Adding pictures to a text that doesn’t have them helps lighten the load of looking at a page of text and so make it less daunting, and can be used for vocabulary pre-teach and conversation before reading to set the scene. Students can also put the pictures into order or match them to words, sentences or paragraphs in the text much more easily than similar tasks written down.
The easiest way of knowing what vocabulary to replace when rewriting a text to make it easier to understand is to look in a learners’ dictionary of the same level as your students. If a word in the text is not in the Elementary/ Intermediate/ Advanced Learners’ dictionary and is important for overall understanding and/ or to answer the comprehension questions you should replace it with an easier word. Words that are not so vital for understanding can stay to give students practice in ignoring them. If your main purpose is improving reading survival skills like this you can make up for difficult vocabulary with easy tasks, but 90-98% of the vocabulary should be at the right level if you want students to pick up language from the text.
Although the grammar in the text can be set at the level of structures students can understand rather than the easier ones they can produce, and can also include more difficult structures if they aren’t important for the tasks, most authentic texts will include some grammatical forms that are worth simplifying so students can concentrate on something else.
One of the easiest ways of rewriting a text and making a major change to its ease of understanding is to write it as a completely different genre of text. Easy forms for students to understand include notes, postcards and emails. For example, a magazine article about a holiday could be rewritten as a letter from someone taking that holiday.
Students can often be put off by unfamiliar place names, people’s names, names of foods etc. that are not important for the comprehension of the text. Although these things can provide useful practice is spotting words that can be ignored or in widening their international outlook, in texts that are challenging in other ways and in which you want them to concentrate on one thing you could try changing these things to something more familiar such as the name of a local city.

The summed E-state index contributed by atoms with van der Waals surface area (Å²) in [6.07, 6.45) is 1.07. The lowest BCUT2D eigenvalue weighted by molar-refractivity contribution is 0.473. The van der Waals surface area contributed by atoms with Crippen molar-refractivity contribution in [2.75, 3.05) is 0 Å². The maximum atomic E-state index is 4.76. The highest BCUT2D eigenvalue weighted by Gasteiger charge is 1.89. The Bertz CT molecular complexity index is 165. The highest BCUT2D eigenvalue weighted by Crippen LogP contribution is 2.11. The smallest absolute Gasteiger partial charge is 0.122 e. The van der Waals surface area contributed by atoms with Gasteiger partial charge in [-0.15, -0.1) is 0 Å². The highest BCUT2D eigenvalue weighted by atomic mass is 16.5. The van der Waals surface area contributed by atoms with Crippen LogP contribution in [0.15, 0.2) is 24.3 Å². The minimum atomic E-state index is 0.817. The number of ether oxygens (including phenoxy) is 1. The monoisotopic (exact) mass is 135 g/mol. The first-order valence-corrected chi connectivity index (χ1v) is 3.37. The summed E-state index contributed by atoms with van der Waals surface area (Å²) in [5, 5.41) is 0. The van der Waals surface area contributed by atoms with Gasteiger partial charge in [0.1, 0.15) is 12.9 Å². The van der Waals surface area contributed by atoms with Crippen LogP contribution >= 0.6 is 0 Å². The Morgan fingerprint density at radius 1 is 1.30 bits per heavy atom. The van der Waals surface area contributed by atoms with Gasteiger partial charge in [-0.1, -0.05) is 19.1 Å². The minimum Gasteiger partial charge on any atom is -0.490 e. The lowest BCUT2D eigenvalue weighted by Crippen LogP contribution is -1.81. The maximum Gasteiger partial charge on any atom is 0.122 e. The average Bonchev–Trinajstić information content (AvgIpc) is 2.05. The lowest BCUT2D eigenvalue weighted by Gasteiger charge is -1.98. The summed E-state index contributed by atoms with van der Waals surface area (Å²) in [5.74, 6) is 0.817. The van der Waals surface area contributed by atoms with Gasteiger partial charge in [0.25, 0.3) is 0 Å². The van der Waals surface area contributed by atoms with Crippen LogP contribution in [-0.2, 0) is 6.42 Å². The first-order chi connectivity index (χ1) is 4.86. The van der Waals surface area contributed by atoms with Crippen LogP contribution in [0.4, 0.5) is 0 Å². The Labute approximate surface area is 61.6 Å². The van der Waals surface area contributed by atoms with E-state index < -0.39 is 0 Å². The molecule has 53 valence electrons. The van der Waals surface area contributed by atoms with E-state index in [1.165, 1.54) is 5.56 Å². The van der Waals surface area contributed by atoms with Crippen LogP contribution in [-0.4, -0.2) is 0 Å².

Another major difficulty that native speakers rarely spot is the problem of keeping track of what “it”, “that man”, “one of those” etc refer to. This is often a skill students have in their own language that they lose when overloaded by other things when reading English, but this can particularly be a problem with reference words that do not easily translate such as “one” in “give me one” or when the students speak a language that uses these kinds of expression less often. You can replace all these kinds of words with simple pronouns like “he” or the names, but be careful not to go too far and make it an unrealistic text in English.
Another thing that real English texts do not have a lot of is expressions such as “on the other hand”, as a skilled writer will write the text so the organisation of ideas will make the logical connections between sentences obvious. Adding these to the text can not only help the students understand how the text is organised and so predict what information is coming next, but can also teach them the kinds of expressions they will need to include in their IELTS Writing etc until they reach the same level of writing skill.
Another difficulty that can throw students who can cope with it in L1 is dealing with mentally challenging concepts in texts at the same time as mentally challenging English language. Although you don’t want to explain what they will read so much that they learn nothing when they read it, you can give some help with a kind of “ideas preteach” or true/ false questions based on the ideas before they read.